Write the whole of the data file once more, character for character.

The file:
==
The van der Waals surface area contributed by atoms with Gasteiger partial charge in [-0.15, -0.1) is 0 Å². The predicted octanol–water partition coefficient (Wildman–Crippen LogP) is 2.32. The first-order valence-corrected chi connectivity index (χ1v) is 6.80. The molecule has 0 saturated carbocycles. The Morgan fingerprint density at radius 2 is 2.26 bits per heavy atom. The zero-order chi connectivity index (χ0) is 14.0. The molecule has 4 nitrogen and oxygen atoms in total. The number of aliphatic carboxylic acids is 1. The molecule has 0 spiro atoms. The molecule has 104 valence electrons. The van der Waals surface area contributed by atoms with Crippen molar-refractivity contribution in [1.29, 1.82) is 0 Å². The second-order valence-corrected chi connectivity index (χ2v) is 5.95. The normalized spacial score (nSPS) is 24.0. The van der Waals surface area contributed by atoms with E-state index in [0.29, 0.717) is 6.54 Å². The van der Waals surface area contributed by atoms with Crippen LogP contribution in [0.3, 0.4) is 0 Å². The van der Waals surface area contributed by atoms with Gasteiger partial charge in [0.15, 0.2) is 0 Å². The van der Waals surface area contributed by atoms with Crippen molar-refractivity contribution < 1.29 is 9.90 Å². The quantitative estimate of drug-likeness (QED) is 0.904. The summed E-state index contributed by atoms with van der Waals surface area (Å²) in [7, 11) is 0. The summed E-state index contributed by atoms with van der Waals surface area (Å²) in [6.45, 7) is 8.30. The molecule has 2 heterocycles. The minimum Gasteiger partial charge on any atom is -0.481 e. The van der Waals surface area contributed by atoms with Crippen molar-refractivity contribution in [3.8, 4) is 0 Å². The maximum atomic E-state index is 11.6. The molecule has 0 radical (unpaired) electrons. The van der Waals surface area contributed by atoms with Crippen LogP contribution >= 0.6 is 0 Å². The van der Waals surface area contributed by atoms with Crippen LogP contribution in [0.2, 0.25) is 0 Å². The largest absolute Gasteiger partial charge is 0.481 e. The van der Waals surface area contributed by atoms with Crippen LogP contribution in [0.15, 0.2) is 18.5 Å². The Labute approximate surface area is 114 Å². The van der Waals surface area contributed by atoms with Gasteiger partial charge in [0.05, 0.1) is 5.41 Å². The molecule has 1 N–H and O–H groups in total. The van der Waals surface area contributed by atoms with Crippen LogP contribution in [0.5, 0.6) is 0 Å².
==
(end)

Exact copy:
The van der Waals surface area contributed by atoms with Gasteiger partial charge in [-0.15, -0.1) is 0 Å². The predicted octanol–water partition coefficient (Wildman–Crippen LogP) is 2.32. The first-order valence-corrected chi connectivity index (χ1v) is 6.80. The molecule has 0 saturated carbocycles. The Morgan fingerprint density at radius 2 is 2.26 bits per heavy atom. The zero-order chi connectivity index (χ0) is 14.0. The molecule has 4 nitrogen and oxygen atoms in total. The number of aliphatic carboxylic acids is 1. The molecule has 0 spiro atoms. The molecule has 104 valence electrons. The van der Waals surface area contributed by atoms with Crippen molar-refractivity contribution in [1.29, 1.82) is 0 Å². The second-order valence-corrected chi connectivity index (χ2v) is 5.95. The normalized spacial score (nSPS) is 24.0. The van der Waals surface area contributed by atoms with E-state index in [0.29, 0.717) is 6.54 Å². The van der Waals surface area contributed by atoms with Crippen LogP contribution in [0.3, 0.4) is 0 Å². The van der Waals surface area contributed by atoms with Gasteiger partial charge in [0.15, 0.2) is 0 Å². The van der Waals surface area contributed by atoms with Crippen molar-refractivity contribution < 1.29 is 9.90 Å². The quantitative estimate of drug-likeness (QED) is 0.904. The summed E-state index contributed by atoms with van der Waals surface area (Å²) in [7, 11) is 0. The summed E-state index contributed by atoms with van der Waals surface area (Å²) in [6.45, 7) is 8.30. The molecule has 2 heterocycles. The minimum Gasteiger partial charge on any atom is -0.481 e. The van der Waals surface area contributed by atoms with Crippen molar-refractivity contribution in [3.8, 4) is 0 Å². The maximum atomic E-state index is 11.6. The molecule has 0 radical (unpaired) electrons. The van der Waals surface area contributed by atoms with Crippen LogP contribution >= 0.6 is 0 Å². The van der Waals surface area contributed by atoms with Crippen LogP contribution in [0.2, 0.25) is 0 Å². The largest absolute Gasteiger partial charge is 0.481 e. The van der Waals surface area contributed by atoms with Crippen LogP contribution in [0.15, 0.2) is 18.5 Å². The Labute approximate surface area is 114 Å². The van der Waals surface area contributed by atoms with Gasteiger partial charge in [0.05, 0.1) is 5.41 Å². The molecule has 1 N–H and O–H groups in total. The van der Waals surface area contributed by atoms with Crippen LogP contribution in [0.5, 0.6) is 0 Å².